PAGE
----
The Maui wildfires...

Mike Stafford

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Coastal plain of North Carolina
I guess we get used to thinking of Hawaii as a paradise without troubles. Most of the time that is the case. Occasionally we will read about or hear about a volcano being ugly or a tropical cyclone doing its thing. Wildfires in Hawaii is something I don't think I have ever heard about before.

You don't think about wildfires in Hawaii. The current death toll is over 90 I believe in Maui. It is a terrible thing to think about losing your loved ones in any manner but to me burning is one of the worst ways to go.

My prayers go out to the families and to the courageous men and women trying to fight these fires and save lives.
 
Currently missing count is over 1,100. Estimated deaths are over 400-500. They hit 86 without even searching any buildings and are just barely starting to look there this weekend. Completely devastating for a town of maybe 9,000 permanent residence (counting some not entirely registered folks). I spent quite a bit of time there when we lived just around the corner a ways and know a lot of folks in the area still. This one hits pretty close to home. Kihei was really lucky this round as well, there was another very large (even larger than Lahaina) brush fire that got right to the edge of town there, I think a couple houses were lost in Kula area but that could have been much much worse. I know a fair number of folks in Kihei who have Lahaina refugees living with them now, I can't even imagine if both towns had gotten hit.

Here are some fairly well vetted local charities that are known to pass along help directly to people who need it.
 
I was based at Camp Smith on Oahu right after Nam. Never heard of a surface wildfire while there. But, underground peat fires, YES! They can be bad news. Someone camping or whatever not paying any attention would build a fire and catch the peat under it on fire. Those peat fire travel underground which are bad news.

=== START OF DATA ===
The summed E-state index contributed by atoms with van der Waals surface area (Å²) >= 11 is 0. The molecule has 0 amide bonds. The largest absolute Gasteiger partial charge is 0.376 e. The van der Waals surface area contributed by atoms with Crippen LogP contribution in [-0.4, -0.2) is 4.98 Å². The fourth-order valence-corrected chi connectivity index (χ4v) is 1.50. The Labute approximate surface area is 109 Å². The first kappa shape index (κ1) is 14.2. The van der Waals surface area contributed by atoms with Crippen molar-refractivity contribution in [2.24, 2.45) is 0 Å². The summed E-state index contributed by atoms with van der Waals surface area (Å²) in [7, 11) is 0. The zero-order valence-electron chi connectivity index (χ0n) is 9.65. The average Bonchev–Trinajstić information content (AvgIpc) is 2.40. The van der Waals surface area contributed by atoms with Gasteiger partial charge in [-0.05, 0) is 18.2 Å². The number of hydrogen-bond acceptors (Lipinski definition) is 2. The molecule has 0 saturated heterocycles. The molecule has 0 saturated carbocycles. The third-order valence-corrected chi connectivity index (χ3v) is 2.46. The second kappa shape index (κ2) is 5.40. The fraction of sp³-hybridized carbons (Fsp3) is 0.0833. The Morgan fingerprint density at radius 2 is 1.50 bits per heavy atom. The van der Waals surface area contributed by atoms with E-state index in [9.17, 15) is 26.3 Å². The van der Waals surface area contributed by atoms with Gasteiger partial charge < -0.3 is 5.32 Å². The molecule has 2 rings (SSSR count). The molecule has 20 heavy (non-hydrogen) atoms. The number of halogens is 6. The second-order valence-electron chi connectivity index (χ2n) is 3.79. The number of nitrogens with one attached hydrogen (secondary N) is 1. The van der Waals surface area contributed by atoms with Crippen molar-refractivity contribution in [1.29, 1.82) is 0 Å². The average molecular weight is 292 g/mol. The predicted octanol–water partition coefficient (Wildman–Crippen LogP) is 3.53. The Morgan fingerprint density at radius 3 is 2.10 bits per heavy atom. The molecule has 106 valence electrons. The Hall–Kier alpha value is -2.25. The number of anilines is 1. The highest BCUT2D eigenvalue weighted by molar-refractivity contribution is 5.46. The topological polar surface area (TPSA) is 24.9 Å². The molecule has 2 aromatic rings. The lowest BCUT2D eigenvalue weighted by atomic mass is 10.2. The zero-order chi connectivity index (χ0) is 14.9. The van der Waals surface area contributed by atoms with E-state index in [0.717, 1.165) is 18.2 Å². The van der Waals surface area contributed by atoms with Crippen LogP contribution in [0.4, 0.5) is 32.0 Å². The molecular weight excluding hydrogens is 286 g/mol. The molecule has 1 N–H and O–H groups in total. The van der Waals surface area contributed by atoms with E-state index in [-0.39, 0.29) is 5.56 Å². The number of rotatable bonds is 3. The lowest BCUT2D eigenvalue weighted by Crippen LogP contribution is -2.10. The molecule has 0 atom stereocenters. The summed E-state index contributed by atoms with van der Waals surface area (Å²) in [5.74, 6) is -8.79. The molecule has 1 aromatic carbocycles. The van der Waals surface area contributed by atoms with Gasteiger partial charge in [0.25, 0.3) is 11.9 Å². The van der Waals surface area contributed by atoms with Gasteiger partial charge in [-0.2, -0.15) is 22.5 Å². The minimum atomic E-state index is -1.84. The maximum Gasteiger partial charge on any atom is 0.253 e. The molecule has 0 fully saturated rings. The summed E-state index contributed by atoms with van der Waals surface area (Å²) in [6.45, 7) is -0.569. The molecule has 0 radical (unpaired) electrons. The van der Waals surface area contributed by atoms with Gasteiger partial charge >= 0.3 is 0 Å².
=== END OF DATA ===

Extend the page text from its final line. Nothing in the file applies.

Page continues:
I was based at Camp Smith on Oahu right after Nam. Never heard of a surface wildfire while there. But, underground peat fires, YES! They can be bad news. Someone camping or whatever not paying any attention would build a fire and catch the peat under it on fire. Those peat fire travel underground which are bad news.
One news story I heard indicated that the fires were made worse by efforts to control soil erosion. Apparently they imported a non-indigenous plant that was very hardy to control erosion of the meager soil levels in parts of the island. It worked great but it burns like gasoline when it catches fire.

I haven't heard that story again so I cannot be sure of its accuracy.

We have peat fires here in North Carolina. East of me are vast swamp lands filled with great quantities of peat. Lightning strikes set the peat afire and these fires have been known to burn underground for years. Sometimes the only thing that puts them out are the rains from a tropical storm or hurricane. When they are burning and the wind blows to the west the smell is quite horrible.
 
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